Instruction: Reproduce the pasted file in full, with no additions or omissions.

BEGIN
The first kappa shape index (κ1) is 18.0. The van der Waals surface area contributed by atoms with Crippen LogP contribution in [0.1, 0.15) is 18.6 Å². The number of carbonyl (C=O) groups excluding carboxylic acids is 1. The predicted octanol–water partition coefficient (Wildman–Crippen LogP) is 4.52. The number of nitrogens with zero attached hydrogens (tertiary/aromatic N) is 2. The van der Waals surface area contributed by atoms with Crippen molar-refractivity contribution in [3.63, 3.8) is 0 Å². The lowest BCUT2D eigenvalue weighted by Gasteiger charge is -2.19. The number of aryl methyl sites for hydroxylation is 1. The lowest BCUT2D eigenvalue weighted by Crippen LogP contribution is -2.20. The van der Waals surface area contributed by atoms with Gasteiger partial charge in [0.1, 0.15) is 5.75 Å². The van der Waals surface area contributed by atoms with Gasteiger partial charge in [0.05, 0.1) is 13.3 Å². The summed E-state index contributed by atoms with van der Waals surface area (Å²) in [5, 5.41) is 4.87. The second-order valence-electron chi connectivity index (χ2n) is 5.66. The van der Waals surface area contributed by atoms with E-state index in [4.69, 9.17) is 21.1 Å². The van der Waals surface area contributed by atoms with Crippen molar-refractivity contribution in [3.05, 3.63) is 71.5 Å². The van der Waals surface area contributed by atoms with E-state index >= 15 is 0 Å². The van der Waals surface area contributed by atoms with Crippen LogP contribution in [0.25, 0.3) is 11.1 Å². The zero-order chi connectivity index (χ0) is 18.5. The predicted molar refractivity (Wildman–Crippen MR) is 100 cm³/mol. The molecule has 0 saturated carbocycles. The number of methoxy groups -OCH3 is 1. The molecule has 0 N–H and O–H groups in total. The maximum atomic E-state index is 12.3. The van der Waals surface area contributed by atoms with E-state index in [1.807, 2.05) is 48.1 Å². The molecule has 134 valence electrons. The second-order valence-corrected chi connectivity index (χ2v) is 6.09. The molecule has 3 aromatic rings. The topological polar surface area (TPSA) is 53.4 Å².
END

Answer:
The first kappa shape index (κ1) is 18.0. The van der Waals surface area contributed by atoms with Crippen LogP contribution in [0.1, 0.15) is 18.6 Å². The number of carbonyl (C=O) groups excluding carboxylic acids is 1. The predicted octanol–water partition coefficient (Wildman–Crippen LogP) is 4.52. The number of nitrogens with zero attached hydrogens (tertiary/aromatic N) is 2. The van der Waals surface area contributed by atoms with Crippen molar-refractivity contribution in [3.63, 3.8) is 0 Å². The lowest BCUT2D eigenvalue weighted by Gasteiger charge is -2.19. The number of aryl methyl sites for hydroxylation is 1. The lowest BCUT2D eigenvalue weighted by Crippen LogP contribution is -2.20. The van der Waals surface area contributed by atoms with Gasteiger partial charge in [0.1, 0.15) is 5.75 Å². The van der Waals surface area contributed by atoms with Gasteiger partial charge in [0.05, 0.1) is 13.3 Å². The summed E-state index contributed by atoms with van der Waals surface area (Å²) in [5, 5.41) is 4.87. The second-order valence-electron chi connectivity index (χ2n) is 5.66. The van der Waals surface area contributed by atoms with E-state index in [4.69, 9.17) is 21.1 Å². The van der Waals surface area contributed by atoms with Crippen molar-refractivity contribution in [3.05, 3.63) is 71.5 Å². The van der Waals surface area contributed by atoms with E-state index >= 15 is 0 Å². The van der Waals surface area contributed by atoms with Crippen LogP contribution in [0.25, 0.3) is 11.1 Å². The zero-order chi connectivity index (χ0) is 18.5. The predicted molar refractivity (Wildman–Crippen MR) is 100 cm³/mol. The molecule has 0 saturated carbocycles. The number of methoxy groups -OCH3 is 1. The molecule has 0 N–H and O–H groups in total. The maximum atomic E-state index is 12.3. The van der Waals surface area contributed by atoms with E-state index in [1.807, 2.05) is 48.1 Å². The molecule has 134 valence electrons. The second-order valence-corrected chi connectivity index (χ2v) is 6.09. The molecule has 3 aromatic rings. The topological polar surface area (TPSA) is 53.4 Å².